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The GDPR for data subjects

In this article, Jonida Milaj-Weishaar puts in perspective the main rights that the GDPR gives to data subjects.
© by PIRO4D via pixabay

As individuals or natural persons, you should know that most of the activities that you daily perform, all the forms that you are asked to fill in and most of the technology that you use on a daily basis leave a trail of personal data behind. Collecting data, analysing and linking different databases create the possibility to learn very personal information about you and obtain details about your life and life of those who you care about. More than you would have ever thought. More than you even remember. To give but one example: 4 pictures of you placed on the Internet allow facial recognition programs to find you again when crossing the street. Given this situation, you need protection.

The adoption of the GDPR constitutes a significant step forward in the area of personal data protection within the EU. The Regulation aspires to achieve the harmonisation of data protection laws and regulations across the EU Member States so as to ensure that all individuals enjoy an adequate degree of protection. The Regulation does not strive for the highest possible degree of protection so arguably Member States could do even more to protect the rights of individuals.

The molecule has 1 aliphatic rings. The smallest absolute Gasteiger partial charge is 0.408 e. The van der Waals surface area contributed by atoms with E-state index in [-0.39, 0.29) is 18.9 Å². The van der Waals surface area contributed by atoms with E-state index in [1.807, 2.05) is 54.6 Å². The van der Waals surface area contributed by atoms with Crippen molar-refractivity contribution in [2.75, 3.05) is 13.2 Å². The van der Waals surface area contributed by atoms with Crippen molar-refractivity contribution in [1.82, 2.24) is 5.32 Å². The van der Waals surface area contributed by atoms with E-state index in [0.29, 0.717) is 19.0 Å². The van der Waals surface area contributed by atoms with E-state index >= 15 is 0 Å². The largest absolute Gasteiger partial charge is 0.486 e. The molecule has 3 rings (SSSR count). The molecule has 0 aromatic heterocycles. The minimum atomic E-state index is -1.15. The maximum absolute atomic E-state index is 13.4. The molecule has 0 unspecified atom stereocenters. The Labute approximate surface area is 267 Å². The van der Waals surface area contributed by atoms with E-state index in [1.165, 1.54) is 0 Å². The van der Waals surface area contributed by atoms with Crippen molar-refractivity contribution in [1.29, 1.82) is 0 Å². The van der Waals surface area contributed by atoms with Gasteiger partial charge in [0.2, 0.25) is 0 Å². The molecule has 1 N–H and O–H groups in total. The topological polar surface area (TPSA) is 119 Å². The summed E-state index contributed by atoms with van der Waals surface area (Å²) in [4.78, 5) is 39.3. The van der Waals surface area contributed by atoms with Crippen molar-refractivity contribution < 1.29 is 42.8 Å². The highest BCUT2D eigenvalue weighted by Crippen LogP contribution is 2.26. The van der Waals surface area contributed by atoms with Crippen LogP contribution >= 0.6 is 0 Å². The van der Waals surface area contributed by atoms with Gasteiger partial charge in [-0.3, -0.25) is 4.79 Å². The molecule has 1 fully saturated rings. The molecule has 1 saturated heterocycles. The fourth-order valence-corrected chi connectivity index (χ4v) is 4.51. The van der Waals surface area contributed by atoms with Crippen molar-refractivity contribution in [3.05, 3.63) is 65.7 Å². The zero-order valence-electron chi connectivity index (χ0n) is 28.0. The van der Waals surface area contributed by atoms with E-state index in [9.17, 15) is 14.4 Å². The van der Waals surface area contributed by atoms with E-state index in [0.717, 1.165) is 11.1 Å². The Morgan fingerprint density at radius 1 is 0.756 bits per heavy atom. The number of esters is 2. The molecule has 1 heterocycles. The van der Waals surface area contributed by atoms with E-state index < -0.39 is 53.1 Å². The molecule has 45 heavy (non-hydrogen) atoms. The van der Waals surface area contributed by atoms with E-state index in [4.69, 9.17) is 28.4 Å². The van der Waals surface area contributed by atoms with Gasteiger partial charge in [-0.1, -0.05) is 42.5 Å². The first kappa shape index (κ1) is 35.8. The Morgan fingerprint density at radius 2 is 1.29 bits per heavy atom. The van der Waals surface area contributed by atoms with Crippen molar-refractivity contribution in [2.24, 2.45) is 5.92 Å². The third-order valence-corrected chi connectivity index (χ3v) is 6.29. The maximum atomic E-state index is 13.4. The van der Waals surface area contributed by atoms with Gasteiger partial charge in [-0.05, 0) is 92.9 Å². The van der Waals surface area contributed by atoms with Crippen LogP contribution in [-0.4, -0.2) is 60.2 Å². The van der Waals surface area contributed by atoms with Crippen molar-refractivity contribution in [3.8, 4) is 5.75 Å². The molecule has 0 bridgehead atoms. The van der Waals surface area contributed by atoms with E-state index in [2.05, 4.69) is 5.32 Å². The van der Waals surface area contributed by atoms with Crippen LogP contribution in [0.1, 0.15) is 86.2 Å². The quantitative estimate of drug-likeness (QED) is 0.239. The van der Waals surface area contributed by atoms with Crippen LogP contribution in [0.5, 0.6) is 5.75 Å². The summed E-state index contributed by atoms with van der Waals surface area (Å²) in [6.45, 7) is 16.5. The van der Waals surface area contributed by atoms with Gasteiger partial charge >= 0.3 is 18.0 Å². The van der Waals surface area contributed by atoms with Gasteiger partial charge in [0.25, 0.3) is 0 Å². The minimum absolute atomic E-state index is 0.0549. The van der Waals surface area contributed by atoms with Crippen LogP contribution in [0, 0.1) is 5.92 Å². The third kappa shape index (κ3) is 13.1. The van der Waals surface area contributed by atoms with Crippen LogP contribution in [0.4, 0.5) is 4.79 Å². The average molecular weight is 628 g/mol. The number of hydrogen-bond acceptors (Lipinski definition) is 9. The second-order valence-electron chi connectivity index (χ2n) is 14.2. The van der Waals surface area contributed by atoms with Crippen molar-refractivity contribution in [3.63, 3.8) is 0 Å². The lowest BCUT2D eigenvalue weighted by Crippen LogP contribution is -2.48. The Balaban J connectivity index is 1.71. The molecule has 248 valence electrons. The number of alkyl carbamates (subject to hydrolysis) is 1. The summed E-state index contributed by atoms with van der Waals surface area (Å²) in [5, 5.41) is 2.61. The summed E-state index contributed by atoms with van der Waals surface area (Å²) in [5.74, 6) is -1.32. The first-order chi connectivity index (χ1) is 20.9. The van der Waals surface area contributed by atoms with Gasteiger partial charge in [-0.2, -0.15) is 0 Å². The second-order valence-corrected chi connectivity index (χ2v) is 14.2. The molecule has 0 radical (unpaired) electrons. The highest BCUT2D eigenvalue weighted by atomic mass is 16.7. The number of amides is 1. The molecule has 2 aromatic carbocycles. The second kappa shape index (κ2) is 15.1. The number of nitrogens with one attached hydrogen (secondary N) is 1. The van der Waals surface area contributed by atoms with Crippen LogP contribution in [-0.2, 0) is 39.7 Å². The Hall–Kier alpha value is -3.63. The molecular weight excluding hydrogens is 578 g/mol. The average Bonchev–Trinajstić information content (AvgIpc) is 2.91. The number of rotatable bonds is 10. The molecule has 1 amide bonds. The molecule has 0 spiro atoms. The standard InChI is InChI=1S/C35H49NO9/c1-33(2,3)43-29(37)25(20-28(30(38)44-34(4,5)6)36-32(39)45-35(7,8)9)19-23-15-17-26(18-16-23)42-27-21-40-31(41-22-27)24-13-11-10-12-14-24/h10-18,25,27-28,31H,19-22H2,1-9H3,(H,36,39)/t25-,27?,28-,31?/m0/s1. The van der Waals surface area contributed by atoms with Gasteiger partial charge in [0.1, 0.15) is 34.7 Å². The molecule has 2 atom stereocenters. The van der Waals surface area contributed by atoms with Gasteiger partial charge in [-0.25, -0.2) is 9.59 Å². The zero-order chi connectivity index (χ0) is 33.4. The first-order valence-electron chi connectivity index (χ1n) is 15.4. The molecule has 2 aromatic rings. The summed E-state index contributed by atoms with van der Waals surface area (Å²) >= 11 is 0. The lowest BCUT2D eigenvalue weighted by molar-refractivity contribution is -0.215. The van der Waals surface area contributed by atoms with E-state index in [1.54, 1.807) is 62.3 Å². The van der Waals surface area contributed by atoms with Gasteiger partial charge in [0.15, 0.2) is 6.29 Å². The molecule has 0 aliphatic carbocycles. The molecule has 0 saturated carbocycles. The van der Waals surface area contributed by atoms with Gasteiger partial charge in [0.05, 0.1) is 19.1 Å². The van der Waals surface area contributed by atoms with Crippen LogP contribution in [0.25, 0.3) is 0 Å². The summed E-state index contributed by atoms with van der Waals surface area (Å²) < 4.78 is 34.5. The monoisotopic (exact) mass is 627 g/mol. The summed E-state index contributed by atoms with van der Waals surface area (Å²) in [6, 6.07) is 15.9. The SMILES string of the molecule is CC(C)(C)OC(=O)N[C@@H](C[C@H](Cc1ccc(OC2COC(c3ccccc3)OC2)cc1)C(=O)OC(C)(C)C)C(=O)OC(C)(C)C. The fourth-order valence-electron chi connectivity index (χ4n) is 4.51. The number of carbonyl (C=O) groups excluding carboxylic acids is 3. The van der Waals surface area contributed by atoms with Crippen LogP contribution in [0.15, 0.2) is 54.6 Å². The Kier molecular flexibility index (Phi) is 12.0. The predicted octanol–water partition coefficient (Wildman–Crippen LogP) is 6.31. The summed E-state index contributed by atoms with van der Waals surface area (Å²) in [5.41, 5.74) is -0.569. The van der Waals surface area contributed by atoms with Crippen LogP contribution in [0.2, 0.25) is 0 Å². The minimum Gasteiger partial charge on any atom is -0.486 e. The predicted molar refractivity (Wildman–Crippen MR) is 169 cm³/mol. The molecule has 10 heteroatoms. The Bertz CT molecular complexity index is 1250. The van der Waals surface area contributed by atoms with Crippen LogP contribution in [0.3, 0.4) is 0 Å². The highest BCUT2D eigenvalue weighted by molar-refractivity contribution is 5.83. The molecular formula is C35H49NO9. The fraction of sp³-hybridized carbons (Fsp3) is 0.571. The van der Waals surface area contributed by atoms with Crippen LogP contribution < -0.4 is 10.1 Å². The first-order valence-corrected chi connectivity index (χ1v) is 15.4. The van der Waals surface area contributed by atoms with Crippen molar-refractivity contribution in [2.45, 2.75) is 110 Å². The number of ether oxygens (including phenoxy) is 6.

As data subjects, you are now aware of the rights that you have . But as always in order to give life to the letter of the law, you do not only need to know that a right exists but you also need to claim it actively. The GDPR includes a number of provisions to facilitate the exercise of your rights and to receive effective protection by national supervisory authorities as well as by the judicial system. Make use of your rights to bring about a change in the behavior of controllers and processors – public enforcement cannot do it alone.

In this link, you can find the contact details of the Data Protection Authority in your Member State.

© University of Groningen
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Understanding the GDPR

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